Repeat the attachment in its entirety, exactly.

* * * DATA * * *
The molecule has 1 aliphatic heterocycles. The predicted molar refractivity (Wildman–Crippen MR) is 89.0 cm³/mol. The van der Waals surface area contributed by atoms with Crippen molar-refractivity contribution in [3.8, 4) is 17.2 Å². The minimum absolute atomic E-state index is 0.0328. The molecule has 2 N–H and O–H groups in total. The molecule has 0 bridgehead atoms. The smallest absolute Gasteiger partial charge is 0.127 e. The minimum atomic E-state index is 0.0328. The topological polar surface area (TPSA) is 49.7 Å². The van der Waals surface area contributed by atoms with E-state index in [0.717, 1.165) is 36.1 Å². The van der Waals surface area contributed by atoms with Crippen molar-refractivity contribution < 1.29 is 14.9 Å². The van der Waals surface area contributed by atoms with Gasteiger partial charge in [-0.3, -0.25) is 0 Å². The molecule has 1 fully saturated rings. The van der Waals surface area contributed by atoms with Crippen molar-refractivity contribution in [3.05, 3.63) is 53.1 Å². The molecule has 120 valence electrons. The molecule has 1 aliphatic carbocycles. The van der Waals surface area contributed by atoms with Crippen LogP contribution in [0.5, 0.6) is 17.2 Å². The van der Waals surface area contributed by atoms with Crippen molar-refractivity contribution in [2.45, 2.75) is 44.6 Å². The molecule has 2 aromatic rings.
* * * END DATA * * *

The molecule has 1 aliphatic heterocycles. The predicted molar refractivity (Wildman–Crippen MR) is 89.0 cm³/mol. The van der Waals surface area contributed by atoms with Crippen molar-refractivity contribution in [3.8, 4) is 17.2 Å². The minimum absolute atomic E-state index is 0.0328. The molecule has 2 N–H and O–H groups in total. The molecule has 0 bridgehead atoms. The smallest absolute Gasteiger partial charge is 0.127 e. The minimum atomic E-state index is 0.0328. The topological polar surface area (TPSA) is 49.7 Å². The van der Waals surface area contributed by atoms with E-state index in [0.717, 1.165) is 36.1 Å². The van der Waals surface area contributed by atoms with Crippen molar-refractivity contribution < 1.29 is 14.9 Å². The van der Waals surface area contributed by atoms with Gasteiger partial charge in [-0.3, -0.25) is 0 Å². The molecule has 1 fully saturated rings. The van der Waals surface area contributed by atoms with Crippen molar-refractivity contribution in [3.05, 3.63) is 53.1 Å². The molecule has 120 valence electrons. The molecule has 1 aliphatic carbocycles. The van der Waals surface area contributed by atoms with Crippen LogP contribution in [0.5, 0.6) is 17.2 Å². The van der Waals surface area contributed by atoms with Crippen molar-refractivity contribution in [2.45, 2.75) is 44.6 Å². The molecule has 2 aromatic rings.